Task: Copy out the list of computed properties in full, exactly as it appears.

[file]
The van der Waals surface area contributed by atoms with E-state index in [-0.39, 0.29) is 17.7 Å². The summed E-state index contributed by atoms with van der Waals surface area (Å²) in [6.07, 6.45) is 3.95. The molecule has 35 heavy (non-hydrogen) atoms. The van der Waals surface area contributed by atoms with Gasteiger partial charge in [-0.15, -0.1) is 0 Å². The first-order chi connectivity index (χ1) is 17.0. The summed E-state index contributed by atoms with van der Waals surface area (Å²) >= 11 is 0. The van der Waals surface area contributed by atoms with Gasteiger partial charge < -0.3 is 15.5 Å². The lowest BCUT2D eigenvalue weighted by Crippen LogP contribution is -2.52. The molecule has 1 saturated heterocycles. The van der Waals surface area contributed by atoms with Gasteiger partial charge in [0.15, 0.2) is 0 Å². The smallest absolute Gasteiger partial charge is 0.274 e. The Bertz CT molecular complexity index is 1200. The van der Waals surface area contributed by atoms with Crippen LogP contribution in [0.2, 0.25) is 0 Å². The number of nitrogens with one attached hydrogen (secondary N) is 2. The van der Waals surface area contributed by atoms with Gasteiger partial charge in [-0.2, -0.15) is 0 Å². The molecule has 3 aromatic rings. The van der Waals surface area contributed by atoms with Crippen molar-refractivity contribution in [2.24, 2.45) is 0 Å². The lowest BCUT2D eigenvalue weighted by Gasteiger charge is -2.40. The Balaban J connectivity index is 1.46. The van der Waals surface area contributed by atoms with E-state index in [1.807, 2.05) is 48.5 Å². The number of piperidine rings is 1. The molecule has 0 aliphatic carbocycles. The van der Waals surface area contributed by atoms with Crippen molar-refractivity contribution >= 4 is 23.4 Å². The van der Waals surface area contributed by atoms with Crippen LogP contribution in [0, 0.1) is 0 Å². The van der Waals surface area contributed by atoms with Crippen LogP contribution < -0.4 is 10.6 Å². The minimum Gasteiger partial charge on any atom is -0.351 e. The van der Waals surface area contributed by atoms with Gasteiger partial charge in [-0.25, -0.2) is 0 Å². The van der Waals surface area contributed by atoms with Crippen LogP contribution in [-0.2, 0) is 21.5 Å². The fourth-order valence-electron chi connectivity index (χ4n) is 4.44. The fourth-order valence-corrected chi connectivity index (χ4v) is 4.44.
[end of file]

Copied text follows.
The van der Waals surface area contributed by atoms with E-state index in [-0.39, 0.29) is 17.7 Å². The summed E-state index contributed by atoms with van der Waals surface area (Å²) in [6.07, 6.45) is 3.95. The molecule has 35 heavy (non-hydrogen) atoms. The van der Waals surface area contributed by atoms with Gasteiger partial charge in [-0.15, -0.1) is 0 Å². The first-order chi connectivity index (χ1) is 17.0. The summed E-state index contributed by atoms with van der Waals surface area (Å²) >= 11 is 0. The van der Waals surface area contributed by atoms with Gasteiger partial charge < -0.3 is 15.5 Å². The lowest BCUT2D eigenvalue weighted by Crippen LogP contribution is -2.52. The molecule has 1 saturated heterocycles. The van der Waals surface area contributed by atoms with Gasteiger partial charge in [0.15, 0.2) is 0 Å². The smallest absolute Gasteiger partial charge is 0.274 e. The Bertz CT molecular complexity index is 1200. The van der Waals surface area contributed by atoms with Crippen LogP contribution in [0.2, 0.25) is 0 Å². The number of nitrogens with one attached hydrogen (secondary N) is 2. The van der Waals surface area contributed by atoms with Gasteiger partial charge in [-0.2, -0.15) is 0 Å². The molecule has 3 aromatic rings. The van der Waals surface area contributed by atoms with Crippen molar-refractivity contribution in [2.24, 2.45) is 0 Å². The lowest BCUT2D eigenvalue weighted by Gasteiger charge is -2.40. The Balaban J connectivity index is 1.46. The van der Waals surface area contributed by atoms with E-state index in [1.807, 2.05) is 48.5 Å². The number of piperidine rings is 1. The molecule has 0 aliphatic carbocycles. The van der Waals surface area contributed by atoms with Crippen molar-refractivity contribution >= 4 is 23.4 Å². The van der Waals surface area contributed by atoms with Crippen LogP contribution in [0, 0.1) is 0 Å². The van der Waals surface area contributed by atoms with Crippen LogP contribution < -0.4 is 10.6 Å². The minimum Gasteiger partial charge on any atom is -0.351 e. The van der Waals surface area contributed by atoms with Gasteiger partial charge in [-0.25, -0.2) is 0 Å². The van der Waals surface area contributed by atoms with Crippen LogP contribution in [-0.2, 0) is 21.5 Å². The fourth-order valence-electron chi connectivity index (χ4n) is 4.44. The fourth-order valence-corrected chi connectivity index (χ4v) is 4.44.